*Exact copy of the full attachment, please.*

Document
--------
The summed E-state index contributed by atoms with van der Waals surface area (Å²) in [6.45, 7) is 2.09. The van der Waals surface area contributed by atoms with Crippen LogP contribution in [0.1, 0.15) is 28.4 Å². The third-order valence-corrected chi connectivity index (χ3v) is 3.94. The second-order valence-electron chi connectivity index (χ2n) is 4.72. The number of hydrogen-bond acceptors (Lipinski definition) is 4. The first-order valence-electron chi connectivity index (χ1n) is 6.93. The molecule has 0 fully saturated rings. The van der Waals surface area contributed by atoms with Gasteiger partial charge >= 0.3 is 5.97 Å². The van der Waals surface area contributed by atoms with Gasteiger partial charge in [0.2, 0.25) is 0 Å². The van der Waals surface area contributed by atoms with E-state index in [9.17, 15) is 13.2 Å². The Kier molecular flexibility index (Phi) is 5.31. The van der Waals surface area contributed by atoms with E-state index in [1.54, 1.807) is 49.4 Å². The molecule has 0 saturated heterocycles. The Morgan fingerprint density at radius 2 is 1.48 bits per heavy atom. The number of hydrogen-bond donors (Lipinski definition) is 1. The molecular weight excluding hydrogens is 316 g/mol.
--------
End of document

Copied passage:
The summed E-state index contributed by atoms with van der Waals surface area (Å²) in [6.45, 7) is 2.09. The van der Waals surface area contributed by atoms with Crippen LogP contribution in [0.1, 0.15) is 28.4 Å². The third-order valence-corrected chi connectivity index (χ3v) is 3.94. The second-order valence-electron chi connectivity index (χ2n) is 4.72. The number of hydrogen-bond acceptors (Lipinski definition) is 4. The first-order valence-electron chi connectivity index (χ1n) is 6.93. The molecule has 0 fully saturated rings. The van der Waals surface area contributed by atoms with Gasteiger partial charge >= 0.3 is 5.97 Å². The van der Waals surface area contributed by atoms with Gasteiger partial charge in [0.2, 0.25) is 0 Å². The van der Waals surface area contributed by atoms with E-state index in [9.17, 15) is 13.2 Å². The Kier molecular flexibility index (Phi) is 5.31. The van der Waals surface area contributed by atoms with E-state index in [1.54, 1.807) is 49.4 Å². The molecule has 0 saturated heterocycles. The Morgan fingerprint density at radius 2 is 1.48 bits per heavy atom. The number of hydrogen-bond donors (Lipinski definition) is 1. The molecular weight excluding hydrogens is 316 g/mol.